The son of a coal miner, who also was a farmer, Marsh first learned about Lipscomb when he started reading the “Gospel Advocate”.

“If it hadn’t been for the G.I. Bill I could not have attended Lipscomb,” Marsh said. “My first thought was how big the campus was. Everything was small where I came from.”

On “Stunt Night” in 1947 he met Ann Moss, the woman who would one day become his wife and help him raise three children, all graduates of Lipscomb. They were together for 65 years before her death in January of last year.

Marsh majored in physical education at Lipscomb. From 1946-48 he played basketball on the junior varsity for coaches Herman Waddell and Eugene “Fessor” Boyce.

After graduation in 1950 he returned to Pikeville where he coached football and basketball and taught.

“I wasn’t a very good coach,” Marsh said. “I taught and I knew coaching and teaching were not for me.”

He decided to pursue a career in banking and accepted a position with the old Commerce Union Bank. Much of his work dealt with providing financing for owners of automobile dealerships and he found that profession attractive.

He became a partner in a Ford dealership in Dickson, Tennessee in 1966. He had several dealerships including locations in Centerville, Waverly and Huntington. He also helped his son, Steve, purchase a dealership in Milan.

Marsh remained in the banking business through his 40 years of service on the board of the Bank of Dickson, a position he still held.

Marsh and Ann sent three children to Lipscomb – Stephen, Gwendolyn and Cynthia. Stephen was active as a play-by-play announcer for the Lipscomb baseball team in the late 1970s including the two NAIA National Championships. He passed away suddenly at the age of 41 and his name lives on at Stephen L. Marsh Stadium, home of Ken Dugan Field.

The first contribution Marsh made to Lipscomb was a year after his graduation. He donated $50 to the school.

“That was a lot of money back then and a lot of money for me,” Marsh said. “They wanted everybody in the school to give back. It just evolved from there.”

He has given so many times that amount since with athletics being the primary beneficiary. His name is on the Huston-Marsh-Griffith Tennis Center. The baseball stadium has been greatly improved due to his donations. His annual pizza party at Allen Arena to introduce the basketball teams and distribute season tickets has become a tradition.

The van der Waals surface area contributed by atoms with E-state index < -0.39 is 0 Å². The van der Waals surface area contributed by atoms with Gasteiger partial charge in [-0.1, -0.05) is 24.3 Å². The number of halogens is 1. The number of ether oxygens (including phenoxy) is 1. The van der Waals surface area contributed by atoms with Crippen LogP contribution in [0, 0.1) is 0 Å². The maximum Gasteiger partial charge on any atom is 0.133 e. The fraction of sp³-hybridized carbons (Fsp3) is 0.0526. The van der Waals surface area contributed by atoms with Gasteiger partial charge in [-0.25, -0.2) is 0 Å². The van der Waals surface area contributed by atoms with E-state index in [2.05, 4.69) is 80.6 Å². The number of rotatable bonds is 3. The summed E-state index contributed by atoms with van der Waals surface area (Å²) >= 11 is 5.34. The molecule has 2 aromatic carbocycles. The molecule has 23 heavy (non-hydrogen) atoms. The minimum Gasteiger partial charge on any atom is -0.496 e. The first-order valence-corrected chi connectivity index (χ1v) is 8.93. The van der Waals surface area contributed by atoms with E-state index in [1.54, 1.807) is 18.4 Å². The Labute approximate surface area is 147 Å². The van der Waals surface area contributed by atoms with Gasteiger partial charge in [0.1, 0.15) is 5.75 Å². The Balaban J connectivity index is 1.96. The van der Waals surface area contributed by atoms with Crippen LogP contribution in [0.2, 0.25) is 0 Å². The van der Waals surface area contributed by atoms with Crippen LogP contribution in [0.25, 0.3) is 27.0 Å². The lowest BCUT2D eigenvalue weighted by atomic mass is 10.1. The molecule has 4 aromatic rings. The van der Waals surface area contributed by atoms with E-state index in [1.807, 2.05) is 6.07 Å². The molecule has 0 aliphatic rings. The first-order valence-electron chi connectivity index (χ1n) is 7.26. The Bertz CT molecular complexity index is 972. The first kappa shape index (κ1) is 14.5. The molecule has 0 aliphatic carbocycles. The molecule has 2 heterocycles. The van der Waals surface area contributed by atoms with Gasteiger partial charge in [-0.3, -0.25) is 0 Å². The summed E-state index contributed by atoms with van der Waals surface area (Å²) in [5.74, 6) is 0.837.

Marsh rates the 1977 and 1979 NAIA National Championships in baseball as two of the biggest events in the history of the athletic department. He wasn’t in Kansas City, Missouri for the men’s basketball program’s 1986 National Championship.

He was in Daytona, Florida with the baseball team in 1986 when the men’s basketball team won the NAIA National title in Kansas City, Missouri. Marsh listened to the game on his radio in his hotel room with a number of his fellow Lipscomb fans.

Marsh’s influence has been a cornerstone in the continued develop of the athletics program.

“While I'm proud to call Mr. Marsh a Lipscomb Athletics Hall of Fame member, a fellow Lipscomb University alum and even a fellow member of the church we attend together, what I'm most proud to call him is my friend,” Hutcheson said.  “I don't know anyone who enjoys or appreciates more what it means to be a part of the Lipscomb Athletics family.

“As a result, I don't know anyone who loves, and is loved by, more Lipscomb alums and fans than Mr. Marsh. His obvious passion for the programs, the history and most of all, the people, that are a part of Lipscomb is contagious and if you asked many Lipscomb Athletics alums if there was just one fan they can remember from their time on campus, Mr. Marsh's name would be at the top of most of those lists.”

Hutcheson stresses that Marsh has done so much to make everything he is involved with better.

“It's said that some people are thermometers and some are thermostats, meaning that some react to the circumstances around them and some change any environment that they are a part of for the better,” Hutcheson said. “Mr. Marsh was the kind of man that made anything he was a part of better.

“Whether that was Lipscomb University, the businesses he was a part of, the churches he attended, the communities he lived in or the family he led, Mr. Marsh made all of those better for his having been a part of them. And on a more personal level, he's made me and I'm sure many other friends, better people as a result of the encouragement he shared and the example that he set.”

The family has asked that donations in honor of Mr. Marsh be made to Lipscomb Athletics.